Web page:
England and India should today have been concluding the fourth day of the fifth Test in a series which reminded everybody that there is space for five-day cricket among the razzle-dazzle of The Hundred.
Instead, the Test was called off. Covid concerns from India, similar to those expressed by England in South Africa last year, derailed any chance of a series result this summer.
Leading 2-1 heading into the final Test at Old Trafford, India couldn’t have lost the series. At worst they would have drawn. But after four matches of highs and lows, partnerships and collapses, the Test summer has reached a premature end.
Although some of it may be recouped through insurance, the cancellation of the fifth Test has, for now, cost broadcasters and the England and Wales Cricket Board (ECB) millions.
Broadcasters forked out £25m for the rights to the contest, while the shortfall in matchday earnings across the five days could top £10m for the ECB and Lancashire. Local businesses will miss out on precious income too.
India are next in England during the first two weeks of July next year, playing Twenty20 and one-day matches across six venues. England’s only suitable space for an extra Test would fall at the beginning of August.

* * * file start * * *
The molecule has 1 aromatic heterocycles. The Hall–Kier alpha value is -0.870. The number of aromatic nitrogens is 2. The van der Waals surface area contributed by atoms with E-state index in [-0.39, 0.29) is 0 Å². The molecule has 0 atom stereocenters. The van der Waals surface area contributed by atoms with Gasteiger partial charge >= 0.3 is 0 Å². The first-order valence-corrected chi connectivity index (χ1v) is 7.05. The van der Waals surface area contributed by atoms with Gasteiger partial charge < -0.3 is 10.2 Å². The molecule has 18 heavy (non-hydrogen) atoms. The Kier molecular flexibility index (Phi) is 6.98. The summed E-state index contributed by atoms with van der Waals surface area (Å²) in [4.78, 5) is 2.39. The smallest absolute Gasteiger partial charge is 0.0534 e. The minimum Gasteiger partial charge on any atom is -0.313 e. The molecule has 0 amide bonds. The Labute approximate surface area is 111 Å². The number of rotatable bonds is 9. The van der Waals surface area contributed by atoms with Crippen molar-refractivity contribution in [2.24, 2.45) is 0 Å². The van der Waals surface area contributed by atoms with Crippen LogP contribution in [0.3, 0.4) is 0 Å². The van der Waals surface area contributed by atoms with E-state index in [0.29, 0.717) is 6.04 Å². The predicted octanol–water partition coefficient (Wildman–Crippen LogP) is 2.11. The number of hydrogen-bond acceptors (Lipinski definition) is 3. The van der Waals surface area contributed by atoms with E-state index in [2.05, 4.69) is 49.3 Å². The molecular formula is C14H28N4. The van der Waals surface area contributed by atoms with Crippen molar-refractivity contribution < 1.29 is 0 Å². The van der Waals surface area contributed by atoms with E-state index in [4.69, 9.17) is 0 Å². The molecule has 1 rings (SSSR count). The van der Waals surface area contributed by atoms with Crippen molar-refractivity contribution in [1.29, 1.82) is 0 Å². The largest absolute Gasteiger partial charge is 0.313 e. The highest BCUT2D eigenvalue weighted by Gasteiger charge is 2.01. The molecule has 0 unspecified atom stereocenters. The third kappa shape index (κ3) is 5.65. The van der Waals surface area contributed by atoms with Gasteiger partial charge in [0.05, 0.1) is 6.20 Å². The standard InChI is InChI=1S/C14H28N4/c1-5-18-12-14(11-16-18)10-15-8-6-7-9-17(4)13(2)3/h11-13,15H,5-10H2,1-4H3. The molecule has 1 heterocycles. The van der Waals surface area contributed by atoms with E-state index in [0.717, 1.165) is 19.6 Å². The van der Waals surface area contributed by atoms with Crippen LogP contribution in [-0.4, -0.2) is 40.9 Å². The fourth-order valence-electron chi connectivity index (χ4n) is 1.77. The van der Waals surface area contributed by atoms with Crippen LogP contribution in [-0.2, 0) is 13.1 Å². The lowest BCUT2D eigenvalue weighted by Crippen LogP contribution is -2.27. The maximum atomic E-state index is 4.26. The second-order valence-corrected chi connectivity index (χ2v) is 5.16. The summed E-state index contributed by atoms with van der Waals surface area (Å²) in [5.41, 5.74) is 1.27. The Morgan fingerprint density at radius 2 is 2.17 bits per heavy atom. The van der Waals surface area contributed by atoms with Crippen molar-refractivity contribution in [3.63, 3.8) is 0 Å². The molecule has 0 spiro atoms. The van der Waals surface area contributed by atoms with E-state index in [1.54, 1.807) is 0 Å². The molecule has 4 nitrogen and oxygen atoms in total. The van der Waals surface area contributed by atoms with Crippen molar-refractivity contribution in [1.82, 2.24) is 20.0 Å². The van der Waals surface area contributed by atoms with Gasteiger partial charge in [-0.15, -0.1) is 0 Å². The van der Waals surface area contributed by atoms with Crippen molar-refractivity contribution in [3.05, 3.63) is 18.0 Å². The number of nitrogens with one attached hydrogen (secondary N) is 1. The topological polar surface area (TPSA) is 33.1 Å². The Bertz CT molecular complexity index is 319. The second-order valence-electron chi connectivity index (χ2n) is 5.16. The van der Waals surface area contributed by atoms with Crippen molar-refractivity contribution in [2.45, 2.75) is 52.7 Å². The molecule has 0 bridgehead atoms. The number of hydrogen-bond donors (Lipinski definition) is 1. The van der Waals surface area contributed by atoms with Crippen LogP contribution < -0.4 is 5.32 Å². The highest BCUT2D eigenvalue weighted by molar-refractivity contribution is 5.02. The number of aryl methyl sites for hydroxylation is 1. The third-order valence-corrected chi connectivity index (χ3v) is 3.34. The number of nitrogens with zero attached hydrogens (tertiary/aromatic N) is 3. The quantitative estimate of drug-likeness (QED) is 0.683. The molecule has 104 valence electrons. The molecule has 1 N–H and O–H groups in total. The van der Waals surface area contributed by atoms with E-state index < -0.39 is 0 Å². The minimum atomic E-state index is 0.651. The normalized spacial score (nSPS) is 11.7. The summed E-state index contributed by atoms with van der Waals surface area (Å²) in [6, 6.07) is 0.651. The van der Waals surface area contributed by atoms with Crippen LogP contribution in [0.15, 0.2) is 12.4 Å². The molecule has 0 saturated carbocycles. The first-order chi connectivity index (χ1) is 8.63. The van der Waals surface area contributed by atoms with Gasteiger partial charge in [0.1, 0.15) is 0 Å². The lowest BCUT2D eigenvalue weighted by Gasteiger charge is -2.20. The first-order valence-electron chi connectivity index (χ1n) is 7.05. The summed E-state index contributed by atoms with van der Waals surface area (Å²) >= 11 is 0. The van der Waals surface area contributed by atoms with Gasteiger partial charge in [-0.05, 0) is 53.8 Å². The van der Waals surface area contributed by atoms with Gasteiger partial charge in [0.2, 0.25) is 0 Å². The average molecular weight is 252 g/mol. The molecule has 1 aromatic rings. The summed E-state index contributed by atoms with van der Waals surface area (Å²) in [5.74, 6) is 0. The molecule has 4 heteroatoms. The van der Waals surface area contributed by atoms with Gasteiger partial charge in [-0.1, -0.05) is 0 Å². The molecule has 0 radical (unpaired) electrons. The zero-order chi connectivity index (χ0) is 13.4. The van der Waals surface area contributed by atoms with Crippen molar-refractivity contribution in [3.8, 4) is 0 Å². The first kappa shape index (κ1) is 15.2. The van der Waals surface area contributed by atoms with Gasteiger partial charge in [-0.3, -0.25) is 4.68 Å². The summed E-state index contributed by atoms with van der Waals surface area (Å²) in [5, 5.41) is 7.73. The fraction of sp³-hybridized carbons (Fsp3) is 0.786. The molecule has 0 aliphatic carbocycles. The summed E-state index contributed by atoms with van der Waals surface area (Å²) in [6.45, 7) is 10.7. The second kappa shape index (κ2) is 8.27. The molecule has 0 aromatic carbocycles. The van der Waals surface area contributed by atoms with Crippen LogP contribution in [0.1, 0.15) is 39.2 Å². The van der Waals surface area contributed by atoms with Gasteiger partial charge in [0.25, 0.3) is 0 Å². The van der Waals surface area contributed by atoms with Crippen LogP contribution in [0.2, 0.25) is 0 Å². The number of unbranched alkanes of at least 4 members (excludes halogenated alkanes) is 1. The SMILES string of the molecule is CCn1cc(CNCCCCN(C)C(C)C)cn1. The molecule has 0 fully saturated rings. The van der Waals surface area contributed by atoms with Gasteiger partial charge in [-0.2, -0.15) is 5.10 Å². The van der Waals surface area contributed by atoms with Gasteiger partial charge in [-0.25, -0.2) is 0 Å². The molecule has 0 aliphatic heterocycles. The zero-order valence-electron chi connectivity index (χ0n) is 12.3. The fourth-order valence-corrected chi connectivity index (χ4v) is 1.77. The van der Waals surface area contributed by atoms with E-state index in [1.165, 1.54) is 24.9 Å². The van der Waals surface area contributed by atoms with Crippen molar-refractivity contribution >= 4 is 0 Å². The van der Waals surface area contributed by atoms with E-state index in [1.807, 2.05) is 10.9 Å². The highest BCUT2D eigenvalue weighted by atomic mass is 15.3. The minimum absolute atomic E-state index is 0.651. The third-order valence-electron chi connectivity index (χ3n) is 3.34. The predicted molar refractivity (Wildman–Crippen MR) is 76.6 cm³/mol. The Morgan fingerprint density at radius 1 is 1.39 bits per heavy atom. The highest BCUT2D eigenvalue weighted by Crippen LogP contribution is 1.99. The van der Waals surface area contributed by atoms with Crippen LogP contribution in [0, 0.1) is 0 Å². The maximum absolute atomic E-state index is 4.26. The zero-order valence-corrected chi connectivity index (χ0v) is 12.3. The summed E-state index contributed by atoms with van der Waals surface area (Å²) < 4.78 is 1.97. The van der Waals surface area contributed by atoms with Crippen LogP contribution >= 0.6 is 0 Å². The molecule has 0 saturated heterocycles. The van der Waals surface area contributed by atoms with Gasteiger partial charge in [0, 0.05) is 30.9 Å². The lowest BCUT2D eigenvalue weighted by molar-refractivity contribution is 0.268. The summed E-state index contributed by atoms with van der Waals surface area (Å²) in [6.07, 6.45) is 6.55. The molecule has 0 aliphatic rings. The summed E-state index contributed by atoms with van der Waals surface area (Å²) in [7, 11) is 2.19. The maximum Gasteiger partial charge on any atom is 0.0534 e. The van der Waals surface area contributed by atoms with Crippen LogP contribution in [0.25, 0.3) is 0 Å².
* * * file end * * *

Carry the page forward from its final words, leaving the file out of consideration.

The easy option is to force the forfeit and draw the series, but the financial losses would be stark. The remaining two options presented by the Indian Cricket board (BCCI) are two T20 matches or a rescheduled fifth Test, the latter of which would bring the series to a meaningful close while ensuring limited financial losses to the ECB, Lancashire, and the local businesses.
Organising a Test is logistically complex but the substitute of two T20 matches wouldn’t be anywhere near to covering the revenue lost by not playing this Test.
There may simply not be the allotted space to fit in a five-day match, but with India not having won a Test series of three matches or more in England since 2007, they would surely want a shot at completing that feat rather than forfeiting and drawing this series 2-2.
The ECB is said to be considering the new T20 proposal while the option of a rescheduled Test is still on the table.
This summer has taught the cricket community that with the right planning and marketing structure, every form of cricket can and should be viable.
Test Cricket and The Hundred packing stands across the country day after day will fill coffers and the ECB with joy, but they shouldn’t underestimate the message this sends should they allow for a crucial Test match to count for nothing without a fight.